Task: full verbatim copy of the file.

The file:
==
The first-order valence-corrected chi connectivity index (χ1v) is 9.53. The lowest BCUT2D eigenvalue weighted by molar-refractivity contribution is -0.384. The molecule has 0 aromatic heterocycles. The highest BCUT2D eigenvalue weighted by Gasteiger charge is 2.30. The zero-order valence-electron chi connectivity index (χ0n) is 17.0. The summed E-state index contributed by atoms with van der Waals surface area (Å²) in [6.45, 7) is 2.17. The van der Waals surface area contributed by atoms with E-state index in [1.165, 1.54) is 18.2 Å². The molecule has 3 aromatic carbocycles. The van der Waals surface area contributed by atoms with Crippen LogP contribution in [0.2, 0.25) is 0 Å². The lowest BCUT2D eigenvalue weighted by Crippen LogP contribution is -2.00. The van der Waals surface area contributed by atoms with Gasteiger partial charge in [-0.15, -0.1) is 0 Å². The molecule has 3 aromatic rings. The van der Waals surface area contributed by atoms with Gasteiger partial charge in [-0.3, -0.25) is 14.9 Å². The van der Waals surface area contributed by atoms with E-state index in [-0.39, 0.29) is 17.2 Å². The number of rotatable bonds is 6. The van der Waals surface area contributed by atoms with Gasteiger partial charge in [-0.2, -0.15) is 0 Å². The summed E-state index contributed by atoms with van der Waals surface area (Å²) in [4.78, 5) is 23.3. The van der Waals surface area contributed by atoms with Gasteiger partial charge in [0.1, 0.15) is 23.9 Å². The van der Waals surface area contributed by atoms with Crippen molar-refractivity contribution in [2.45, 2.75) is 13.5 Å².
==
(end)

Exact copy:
The first-order valence-corrected chi connectivity index (χ1v) is 9.53. The lowest BCUT2D eigenvalue weighted by molar-refractivity contribution is -0.384. The molecule has 0 aromatic heterocycles. The highest BCUT2D eigenvalue weighted by Gasteiger charge is 2.30. The zero-order valence-electron chi connectivity index (χ0n) is 17.0. The summed E-state index contributed by atoms with van der Waals surface area (Å²) in [6.45, 7) is 2.17. The van der Waals surface area contributed by atoms with E-state index in [1.165, 1.54) is 18.2 Å². The molecule has 3 aromatic carbocycles. The van der Waals surface area contributed by atoms with Crippen LogP contribution in [0.2, 0.25) is 0 Å². The lowest BCUT2D eigenvalue weighted by Crippen LogP contribution is -2.00. The van der Waals surface area contributed by atoms with Gasteiger partial charge in [-0.15, -0.1) is 0 Å². The molecule has 3 aromatic rings. The van der Waals surface area contributed by atoms with Gasteiger partial charge in [-0.3, -0.25) is 14.9 Å². The van der Waals surface area contributed by atoms with E-state index in [-0.39, 0.29) is 17.2 Å². The number of rotatable bonds is 6. The van der Waals surface area contributed by atoms with Gasteiger partial charge in [-0.2, -0.15) is 0 Å². The summed E-state index contributed by atoms with van der Waals surface area (Å²) in [4.78, 5) is 23.3. The van der Waals surface area contributed by atoms with Gasteiger partial charge in [0.1, 0.15) is 23.9 Å². The van der Waals surface area contributed by atoms with Crippen molar-refractivity contribution in [2.45, 2.75) is 13.5 Å².